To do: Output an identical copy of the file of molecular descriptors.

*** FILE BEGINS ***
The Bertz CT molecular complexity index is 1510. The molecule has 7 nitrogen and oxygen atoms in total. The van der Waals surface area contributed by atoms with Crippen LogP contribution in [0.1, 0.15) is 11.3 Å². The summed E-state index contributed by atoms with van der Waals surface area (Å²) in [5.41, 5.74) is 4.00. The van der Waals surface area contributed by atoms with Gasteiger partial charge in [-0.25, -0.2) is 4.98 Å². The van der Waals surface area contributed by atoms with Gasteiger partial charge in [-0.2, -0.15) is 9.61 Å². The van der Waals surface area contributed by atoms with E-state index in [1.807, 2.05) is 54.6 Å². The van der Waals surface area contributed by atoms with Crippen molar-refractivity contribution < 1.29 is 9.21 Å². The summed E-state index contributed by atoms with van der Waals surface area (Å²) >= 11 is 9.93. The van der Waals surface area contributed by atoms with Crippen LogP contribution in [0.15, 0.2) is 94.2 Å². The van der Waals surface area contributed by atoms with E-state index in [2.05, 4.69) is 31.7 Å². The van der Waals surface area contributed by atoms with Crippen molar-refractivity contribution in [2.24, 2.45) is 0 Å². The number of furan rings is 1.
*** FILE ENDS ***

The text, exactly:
The Bertz CT molecular complexity index is 1510. The molecule has 7 nitrogen and oxygen atoms in total. The van der Waals surface area contributed by atoms with Crippen LogP contribution in [0.1, 0.15) is 11.3 Å². The summed E-state index contributed by atoms with van der Waals surface area (Å²) in [5.41, 5.74) is 4.00. The van der Waals surface area contributed by atoms with Gasteiger partial charge in [-0.25, -0.2) is 4.98 Å². The van der Waals surface area contributed by atoms with Gasteiger partial charge in [-0.2, -0.15) is 9.61 Å². The van der Waals surface area contributed by atoms with E-state index in [1.807, 2.05) is 54.6 Å². The van der Waals surface area contributed by atoms with Crippen molar-refractivity contribution < 1.29 is 9.21 Å². The summed E-state index contributed by atoms with van der Waals surface area (Å²) >= 11 is 9.93. The van der Waals surface area contributed by atoms with Crippen LogP contribution in [0.15, 0.2) is 94.2 Å². The van der Waals surface area contributed by atoms with E-state index in [2.05, 4.69) is 31.7 Å². The van der Waals surface area contributed by atoms with Crippen molar-refractivity contribution in [2.24, 2.45) is 0 Å². The number of furan rings is 1.